(1) transmitting a message to the user articulating said directory number.
9. A method according to Claim 8 including the steps of transmitting the signal from step (i) to said first and second speech recognition means; decoding the signals received from said first and second speech recognition means in response to the last named signal to produce first and second decoded signals and a confidence level signal for each decoded signal; selecting the decoded signal having the highest level of confidence; and continuing with steps (k) and (1).
10. A method according to Claim 9 including the steps of: responding to the absence of a signal having a satisfactory level of confidence by instructing the user with a stored message to respond by spelling at least a portion of the user response for which the level of confidence is unsatisfactory; encoding the user's response into a signal compatible with speech recognition means; transmitting said last named speech recognition means compatible signal to third speech recognition means comprising alphabet recognition means; decoding the signal outputted by said alphabet recognition means; and searching said database for a match to said signal outputted by said alphabet recognition means.
11. A method according to Claim 10 including the steps of: obtaining from said alphabet recognition means along with said output signal a confidence level signal; comparing said decoded signal to a predetermined acceptable level of confidence; responsive to an unacceptable level of confidence, instructing the user with a stored message to respond by striking the key in the keypad of the telephone associated with an alphabet letter for which said unsatisfactory confidence level signal was obtained; encoding the output obtained by the striking of said keypad into a signal compatible with said speech recognition means output; and searching said database indicated by a signal outputted by at least one of (i) said alphabet recognition means and (ii) said signal produced by said striking of said key.
12. A method according to Claim 8 including the steps of: responding to locating multiple matches in said database as a result of steps (g) or ( ) by transmitting to the user a voiced selection of words with a request for an affirmative or negative response.
13. A method according to Claim 12 wherein said user is requested to indicate said affirmative or negative response by voicing YES or No.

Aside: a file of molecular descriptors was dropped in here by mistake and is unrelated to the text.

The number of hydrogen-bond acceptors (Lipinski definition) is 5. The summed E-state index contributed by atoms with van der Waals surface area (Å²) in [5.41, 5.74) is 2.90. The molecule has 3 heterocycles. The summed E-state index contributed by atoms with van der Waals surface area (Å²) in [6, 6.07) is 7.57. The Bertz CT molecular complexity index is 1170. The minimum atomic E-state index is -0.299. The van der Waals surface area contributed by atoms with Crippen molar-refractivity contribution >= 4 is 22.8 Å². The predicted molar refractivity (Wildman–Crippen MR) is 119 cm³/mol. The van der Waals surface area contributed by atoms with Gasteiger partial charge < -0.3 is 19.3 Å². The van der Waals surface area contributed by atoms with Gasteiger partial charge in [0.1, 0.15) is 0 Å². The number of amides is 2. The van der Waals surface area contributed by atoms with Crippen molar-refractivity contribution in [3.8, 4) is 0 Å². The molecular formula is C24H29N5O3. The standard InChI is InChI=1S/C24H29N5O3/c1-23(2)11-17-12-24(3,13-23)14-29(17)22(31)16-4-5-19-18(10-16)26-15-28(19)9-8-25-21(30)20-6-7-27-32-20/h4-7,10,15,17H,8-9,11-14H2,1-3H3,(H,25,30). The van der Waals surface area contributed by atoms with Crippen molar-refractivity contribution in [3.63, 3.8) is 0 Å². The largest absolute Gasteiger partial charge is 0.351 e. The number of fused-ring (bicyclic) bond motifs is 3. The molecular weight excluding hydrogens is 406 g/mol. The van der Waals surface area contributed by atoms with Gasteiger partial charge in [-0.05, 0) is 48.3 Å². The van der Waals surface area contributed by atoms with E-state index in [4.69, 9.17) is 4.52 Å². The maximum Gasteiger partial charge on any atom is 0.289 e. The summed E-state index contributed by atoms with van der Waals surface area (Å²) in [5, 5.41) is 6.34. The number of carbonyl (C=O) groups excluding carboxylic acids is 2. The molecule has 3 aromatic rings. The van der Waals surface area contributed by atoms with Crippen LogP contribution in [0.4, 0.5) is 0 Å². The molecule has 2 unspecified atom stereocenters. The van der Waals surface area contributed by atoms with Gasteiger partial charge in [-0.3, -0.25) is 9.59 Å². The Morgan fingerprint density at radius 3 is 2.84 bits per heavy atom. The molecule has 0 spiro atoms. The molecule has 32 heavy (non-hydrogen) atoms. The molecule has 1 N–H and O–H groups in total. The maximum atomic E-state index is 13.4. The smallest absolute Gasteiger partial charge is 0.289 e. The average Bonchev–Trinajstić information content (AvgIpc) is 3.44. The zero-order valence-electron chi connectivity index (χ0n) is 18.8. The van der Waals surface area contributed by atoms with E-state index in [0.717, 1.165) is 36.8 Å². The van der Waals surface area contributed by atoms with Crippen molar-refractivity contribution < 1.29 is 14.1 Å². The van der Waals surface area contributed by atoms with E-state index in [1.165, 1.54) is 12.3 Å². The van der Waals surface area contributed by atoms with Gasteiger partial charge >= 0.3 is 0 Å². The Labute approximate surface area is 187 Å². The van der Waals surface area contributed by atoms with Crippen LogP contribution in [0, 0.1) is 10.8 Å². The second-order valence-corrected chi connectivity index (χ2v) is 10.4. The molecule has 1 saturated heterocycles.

14. A method according to Claim 12 wherein said user is requested to indicate said affirmative or negative response by striking a key designated in said request.
15. A mechanized directory assistance system for use in a telecommunications network connected to a plurality of telephone stations comprising: speech recognition means, voice processing means, and computer means for controlling said voice processing and speech recognition means associated with said telecommunications network; database means associated with said computer, speech recognition and voice processing means; said speech recognition means including work first word recognition means and second recognition means being capable of recognizing a predetermined word spoken within a plurality of spoken words with said first and second recognition means being capable of decoding words inputted thereto to provide a first output signal indicative of a sought word signified by the input signal and a second confidence level signal indicative of the level of confidence in the accuracy of the word signified by said first output signal; said database means including subscriber directory number and name and address indicia associated therewith; said voice processing means including stored voice message data; comparator and selector means associated with said first and second recognition means for comparing the first output signals thereof responsive to the same input and selecting the first output having the highest confidence level signal; said computer means being effective to:
(a) cause said voice processing means to respond to the dialing of a directory assistance call by a user by causing said voice processing means to transmit to said user instructions to speak a word or words indicative of the identity of the subscriber whose directory number is sought;
(b) to cause a signal resulting from a response from the user to be inputted to said first and second recognition means; (c) to cause said first and second recognition means to decode said signal to produce respective first output signals and corresponding second confidence level signals which are inputted to said comparator and selector means to cause said comparator and selector means to output a signal representative of said word or words spoken by said user;
(d) to cause said database means to be searched responsive to said outputted signal to identify a directory number associated therewith; and (e) to cause said voice processing means to direct to said user a signal indicative of said directory number.